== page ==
|Champions League||2||England 2||2||Spain 2|
|Club World Cup||0||–||3||Spain 2
|UEFA League/UEFA Cup||0||–||0||–|
|UEFA Super Cup||0||–||3||Spain 2
|Domestic Cups||14||England 9
Data table updated: July 16th, 2018
Style of play and football philosophy
Their styles were different but the goal was basically the same. In fact, both the managers shared the obsession of winning. Ferguson typically used to set up his team to defend stoutly and hit teams on the break when he faced difficult oppositions, but his United teams often overran less sturdy sides playing attractive and expansive football.
Whatever the opponent they faced, Ferguson’s teams always brought aggression and a readiness to take calculated risks and go for the kill at the right time. Fergie also used mind games to unsettle opponents.
Guardiola on the other hand demands possession football from his teams. He wants his players to starve the opposition of the ball by deploying skillful control and passing of the ball.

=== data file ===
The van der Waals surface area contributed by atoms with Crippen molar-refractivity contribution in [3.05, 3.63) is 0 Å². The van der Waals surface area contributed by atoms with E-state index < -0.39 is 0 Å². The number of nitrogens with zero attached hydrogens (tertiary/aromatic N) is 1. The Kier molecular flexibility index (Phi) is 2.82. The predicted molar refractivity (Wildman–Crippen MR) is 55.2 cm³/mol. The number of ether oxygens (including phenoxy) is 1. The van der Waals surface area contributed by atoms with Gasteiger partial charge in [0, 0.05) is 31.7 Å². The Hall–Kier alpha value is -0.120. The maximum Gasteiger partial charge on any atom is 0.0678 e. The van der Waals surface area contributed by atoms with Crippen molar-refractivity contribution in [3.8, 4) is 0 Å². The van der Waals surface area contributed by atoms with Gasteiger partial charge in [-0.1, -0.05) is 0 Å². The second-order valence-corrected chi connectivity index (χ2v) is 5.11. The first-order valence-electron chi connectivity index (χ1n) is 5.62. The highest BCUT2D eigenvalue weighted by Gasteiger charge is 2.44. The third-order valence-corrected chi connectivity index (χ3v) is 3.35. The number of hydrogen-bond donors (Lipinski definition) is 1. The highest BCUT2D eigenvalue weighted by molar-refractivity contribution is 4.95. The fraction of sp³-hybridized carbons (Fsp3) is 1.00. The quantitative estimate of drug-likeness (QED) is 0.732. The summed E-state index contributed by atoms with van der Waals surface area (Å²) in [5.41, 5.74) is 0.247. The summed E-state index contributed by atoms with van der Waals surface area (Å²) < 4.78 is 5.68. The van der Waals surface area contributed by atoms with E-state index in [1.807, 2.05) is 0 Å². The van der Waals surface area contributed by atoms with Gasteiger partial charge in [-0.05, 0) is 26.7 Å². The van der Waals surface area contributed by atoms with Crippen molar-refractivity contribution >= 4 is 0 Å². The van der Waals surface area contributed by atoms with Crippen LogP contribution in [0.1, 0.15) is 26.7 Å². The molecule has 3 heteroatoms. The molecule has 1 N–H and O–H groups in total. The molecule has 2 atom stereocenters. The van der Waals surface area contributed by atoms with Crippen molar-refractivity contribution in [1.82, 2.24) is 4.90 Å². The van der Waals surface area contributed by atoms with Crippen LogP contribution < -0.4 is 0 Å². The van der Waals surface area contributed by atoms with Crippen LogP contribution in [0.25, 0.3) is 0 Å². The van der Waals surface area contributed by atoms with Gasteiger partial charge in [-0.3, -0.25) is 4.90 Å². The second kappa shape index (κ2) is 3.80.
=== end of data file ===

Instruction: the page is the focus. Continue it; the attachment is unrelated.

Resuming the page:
This use of short and quick passing has been referred to as “tiki-taka”. But for Pep it is not just for the sake of it as the team is required to overload the opponents with attacks in order to break their resistance, and hitting the opponents with as many goals as possible.
Being one of the most successful managers of all time, it comes as no surprise that Ferguson had a shaky relationship with some of his players right from the word go while there were plenty who could give their life on the pitch for him. He has been described as a strict disciplinarian who could sometimes be difficult to please. He was also ready to stir up controversies to give his team an edge. Call it going to any length to hand your team the advantage and you’re not far from the truth.